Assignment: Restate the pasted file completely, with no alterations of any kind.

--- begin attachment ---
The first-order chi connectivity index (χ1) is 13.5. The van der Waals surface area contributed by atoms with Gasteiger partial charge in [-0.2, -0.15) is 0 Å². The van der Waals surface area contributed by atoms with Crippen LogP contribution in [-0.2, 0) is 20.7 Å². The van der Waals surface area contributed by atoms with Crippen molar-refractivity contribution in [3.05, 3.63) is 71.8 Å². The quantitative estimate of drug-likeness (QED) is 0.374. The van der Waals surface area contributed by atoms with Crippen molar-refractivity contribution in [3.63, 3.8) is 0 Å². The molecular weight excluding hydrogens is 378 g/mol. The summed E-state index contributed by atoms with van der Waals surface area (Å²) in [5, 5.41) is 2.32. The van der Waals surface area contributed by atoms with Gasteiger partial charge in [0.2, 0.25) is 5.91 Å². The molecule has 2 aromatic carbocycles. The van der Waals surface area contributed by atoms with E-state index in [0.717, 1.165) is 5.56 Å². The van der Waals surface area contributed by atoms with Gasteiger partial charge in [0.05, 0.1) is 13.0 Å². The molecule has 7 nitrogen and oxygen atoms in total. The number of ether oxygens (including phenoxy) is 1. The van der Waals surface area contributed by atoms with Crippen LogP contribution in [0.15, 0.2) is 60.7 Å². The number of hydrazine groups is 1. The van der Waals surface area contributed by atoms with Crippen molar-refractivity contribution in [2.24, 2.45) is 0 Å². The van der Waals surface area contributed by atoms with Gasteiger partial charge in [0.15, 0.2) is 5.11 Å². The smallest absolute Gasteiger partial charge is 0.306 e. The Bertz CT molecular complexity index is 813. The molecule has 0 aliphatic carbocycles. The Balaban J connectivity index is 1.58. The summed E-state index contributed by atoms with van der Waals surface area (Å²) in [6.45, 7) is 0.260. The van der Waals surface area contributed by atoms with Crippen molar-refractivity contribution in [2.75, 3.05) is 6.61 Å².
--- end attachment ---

The first-order chi connectivity index (χ1) is 13.5. The van der Waals surface area contributed by atoms with Gasteiger partial charge in [-0.2, -0.15) is 0 Å². The van der Waals surface area contributed by atoms with Crippen LogP contribution in [-0.2, 0) is 20.7 Å². The van der Waals surface area contributed by atoms with Crippen molar-refractivity contribution in [3.05, 3.63) is 71.8 Å². The quantitative estimate of drug-likeness (QED) is 0.374. The van der Waals surface area contributed by atoms with Crippen molar-refractivity contribution in [3.63, 3.8) is 0 Å². The molecular weight excluding hydrogens is 378 g/mol. The summed E-state index contributed by atoms with van der Waals surface area (Å²) in [5, 5.41) is 2.32. The van der Waals surface area contributed by atoms with Gasteiger partial charge in [0.2, 0.25) is 5.91 Å². The molecule has 2 aromatic carbocycles. The van der Waals surface area contributed by atoms with E-state index in [0.717, 1.165) is 5.56 Å². The van der Waals surface area contributed by atoms with Gasteiger partial charge in [0.05, 0.1) is 13.0 Å². The molecule has 7 nitrogen and oxygen atoms in total. The number of ether oxygens (including phenoxy) is 1. The van der Waals surface area contributed by atoms with Crippen LogP contribution in [0.15, 0.2) is 60.7 Å². The number of hydrazine groups is 1. The van der Waals surface area contributed by atoms with Crippen molar-refractivity contribution in [2.24, 2.45) is 0 Å². The van der Waals surface area contributed by atoms with Gasteiger partial charge in [0.15, 0.2) is 5.11 Å². The smallest absolute Gasteiger partial charge is 0.306 e. The Bertz CT molecular complexity index is 813. The molecule has 0 aliphatic carbocycles. The Balaban J connectivity index is 1.58. The summed E-state index contributed by atoms with van der Waals surface area (Å²) in [6.45, 7) is 0.260. The van der Waals surface area contributed by atoms with Crippen molar-refractivity contribution in [2.75, 3.05) is 6.61 Å².